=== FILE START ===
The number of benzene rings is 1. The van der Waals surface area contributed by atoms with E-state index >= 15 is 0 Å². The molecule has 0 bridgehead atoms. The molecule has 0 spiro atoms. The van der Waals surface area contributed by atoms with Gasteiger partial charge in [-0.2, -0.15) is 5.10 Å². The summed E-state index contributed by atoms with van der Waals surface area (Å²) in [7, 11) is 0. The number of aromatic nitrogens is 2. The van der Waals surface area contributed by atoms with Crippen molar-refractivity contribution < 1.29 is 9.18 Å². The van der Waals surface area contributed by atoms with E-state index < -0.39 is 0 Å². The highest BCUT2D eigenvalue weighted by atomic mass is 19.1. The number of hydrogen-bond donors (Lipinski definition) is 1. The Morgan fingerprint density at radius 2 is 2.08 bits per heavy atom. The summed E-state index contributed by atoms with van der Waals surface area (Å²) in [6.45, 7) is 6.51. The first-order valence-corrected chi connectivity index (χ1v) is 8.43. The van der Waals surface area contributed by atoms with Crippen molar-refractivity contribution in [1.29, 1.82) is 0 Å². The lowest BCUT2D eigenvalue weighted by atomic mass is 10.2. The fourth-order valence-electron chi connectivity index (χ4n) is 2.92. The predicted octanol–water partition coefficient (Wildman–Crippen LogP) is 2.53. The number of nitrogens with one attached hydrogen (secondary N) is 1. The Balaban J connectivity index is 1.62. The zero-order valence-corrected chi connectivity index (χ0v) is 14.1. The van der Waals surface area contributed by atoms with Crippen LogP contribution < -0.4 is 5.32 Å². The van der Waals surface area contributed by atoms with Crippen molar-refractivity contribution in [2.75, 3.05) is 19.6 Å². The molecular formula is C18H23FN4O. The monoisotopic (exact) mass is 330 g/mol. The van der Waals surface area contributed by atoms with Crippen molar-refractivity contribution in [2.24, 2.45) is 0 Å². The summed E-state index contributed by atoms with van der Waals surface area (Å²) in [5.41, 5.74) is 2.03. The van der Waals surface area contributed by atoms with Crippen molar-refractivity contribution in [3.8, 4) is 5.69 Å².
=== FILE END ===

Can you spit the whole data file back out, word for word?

The number of benzene rings is 1. The van der Waals surface area contributed by atoms with E-state index >= 15 is 0 Å². The molecule has 0 bridgehead atoms. The molecule has 0 spiro atoms. The van der Waals surface area contributed by atoms with Gasteiger partial charge in [-0.2, -0.15) is 5.10 Å². The summed E-state index contributed by atoms with van der Waals surface area (Å²) in [7, 11) is 0. The number of aromatic nitrogens is 2. The van der Waals surface area contributed by atoms with Crippen molar-refractivity contribution < 1.29 is 9.18 Å². The van der Waals surface area contributed by atoms with E-state index < -0.39 is 0 Å². The highest BCUT2D eigenvalue weighted by atomic mass is 19.1. The number of hydrogen-bond donors (Lipinski definition) is 1. The Morgan fingerprint density at radius 2 is 2.08 bits per heavy atom. The summed E-state index contributed by atoms with van der Waals surface area (Å²) in [6.45, 7) is 6.51. The first-order valence-corrected chi connectivity index (χ1v) is 8.43. The van der Waals surface area contributed by atoms with Crippen molar-refractivity contribution in [1.29, 1.82) is 0 Å². The lowest BCUT2D eigenvalue weighted by atomic mass is 10.2. The fourth-order valence-electron chi connectivity index (χ4n) is 2.92. The predicted octanol–water partition coefficient (Wildman–Crippen LogP) is 2.53. The number of nitrogens with one attached hydrogen (secondary N) is 1. The Balaban J connectivity index is 1.62. The zero-order valence-corrected chi connectivity index (χ0v) is 14.1. The van der Waals surface area contributed by atoms with Crippen LogP contribution < -0.4 is 5.32 Å². The van der Waals surface area contributed by atoms with Crippen molar-refractivity contribution in [2.75, 3.05) is 19.6 Å². The molecular formula is C18H23FN4O. The monoisotopic (exact) mass is 330 g/mol. The van der Waals surface area contributed by atoms with Crippen molar-refractivity contribution in [2.24, 2.45) is 0 Å². The summed E-state index contributed by atoms with van der Waals surface area (Å²) in [5.41, 5.74) is 2.03. The van der Waals surface area contributed by atoms with Crippen molar-refractivity contribution in [3.8, 4) is 5.69 Å².